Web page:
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When the adaptation of Margaret Atwood’s 1985 novel The Handmaid’s Tale (available on CraveTV starting July 28) hit the small screen this year, it became one of the most talked about shows in years. Now, one season in and 13 Emmy nominations later, Atwood’s dystopian novel about a utilitarian dictatorship in the fictional (but way too real) city of Gilead is already heading into production for a second season.

Thanks to the success, the 77-year-old writer has been back in the news, and that’s just the way we like it. From being a master of social media to collaborating with Drake, here is a brief history of Margaret Atwood being a badass.

When she refused to name a favourite

When a fan asked Atwood to name her favourite book from her own incredible list, she pulled the Canadian card like a true diplomat. It’s like asking a parent to name their favourite child. They may have one, but they’ll never tell you.


When Atizzy was down with Drizzy

During an interview earlier this year with author Junot Díaz for the Boston Review, the possibility of one of Canada’s greatest authors working with one of its most well known musicians was broached. “I haven’t met Drake, but I have of course met people who have met Drake,” said Atwood. “But you have to realize how o-l-d I am. I’m not likely to go to the same parties. Or many parties at all, to be frank.”

When Díaz asked if Atwood had any opinions on the 6ix god, she thankfully did. “Wouldn’t it be fun for him to have a cameo in season two of The Handmaid’s Tale?,” said Atwood. “There you have it. I’ll drop that notion into the ear of Bruce Miller, the showrunner, and see what he can do with that, because of course the show is filmed in Toronto. Maybe Drake could help smuggle someone?” Um, yes please.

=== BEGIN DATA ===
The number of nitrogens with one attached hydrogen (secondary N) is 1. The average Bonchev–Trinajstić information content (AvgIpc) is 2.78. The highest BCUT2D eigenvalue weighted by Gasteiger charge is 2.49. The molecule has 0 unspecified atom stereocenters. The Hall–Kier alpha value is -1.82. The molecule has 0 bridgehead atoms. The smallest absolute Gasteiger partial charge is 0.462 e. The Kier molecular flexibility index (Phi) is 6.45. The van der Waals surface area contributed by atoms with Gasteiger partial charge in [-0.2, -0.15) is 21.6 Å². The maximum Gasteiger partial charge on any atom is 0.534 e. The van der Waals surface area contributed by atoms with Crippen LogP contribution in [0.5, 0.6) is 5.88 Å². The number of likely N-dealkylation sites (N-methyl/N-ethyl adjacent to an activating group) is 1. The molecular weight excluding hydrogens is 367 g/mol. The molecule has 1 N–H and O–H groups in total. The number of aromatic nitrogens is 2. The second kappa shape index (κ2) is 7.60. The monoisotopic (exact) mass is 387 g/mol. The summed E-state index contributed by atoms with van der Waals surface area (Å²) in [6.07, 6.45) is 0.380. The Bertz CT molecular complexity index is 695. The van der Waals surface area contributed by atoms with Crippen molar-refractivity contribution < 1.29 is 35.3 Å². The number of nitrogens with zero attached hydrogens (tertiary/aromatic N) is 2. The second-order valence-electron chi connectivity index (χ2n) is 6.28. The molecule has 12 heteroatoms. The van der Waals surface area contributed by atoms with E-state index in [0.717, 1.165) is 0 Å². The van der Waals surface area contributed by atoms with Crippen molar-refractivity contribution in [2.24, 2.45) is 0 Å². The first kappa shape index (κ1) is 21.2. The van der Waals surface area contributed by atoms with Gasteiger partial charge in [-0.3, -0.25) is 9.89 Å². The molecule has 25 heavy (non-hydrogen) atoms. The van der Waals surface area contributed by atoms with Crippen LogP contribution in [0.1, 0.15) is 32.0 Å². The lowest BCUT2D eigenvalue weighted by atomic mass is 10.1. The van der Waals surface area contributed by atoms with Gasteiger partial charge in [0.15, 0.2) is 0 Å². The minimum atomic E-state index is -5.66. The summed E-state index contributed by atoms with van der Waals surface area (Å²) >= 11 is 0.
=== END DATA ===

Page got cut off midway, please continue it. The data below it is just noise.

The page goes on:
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When her social media game was on point

Few authors can boast both the success and prolific nature of Atwood’s career, with her incredible body of work seemingly leaving little time to write anything else. You would think Atwood would be saving every sentence she could for future books, but the Canadian writer remains active on social media with almost 13k followers on Instagram and 1.7 million followers on Twitter. And she’s not just posting her own pics and tweeting her own articles. Actor Samira Wiley, who starred in the first season of The Handmaid’s Tale, said in an interview with Vanity Fair that not only is she in awe of now being friends with the famed author, but loves that Atwood comments on all of her Instagram photos.

“Without fail, [Atwood] comments on every single one of my Instagram pictures,” said Wiley. “Most of the time they’re emojis. Can you imagine? Margaret Atwood just like flower, smiley face.” We assume Atwood is saving her typing fingers for another season of The Handmaid’s Tale.

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When she defended selfies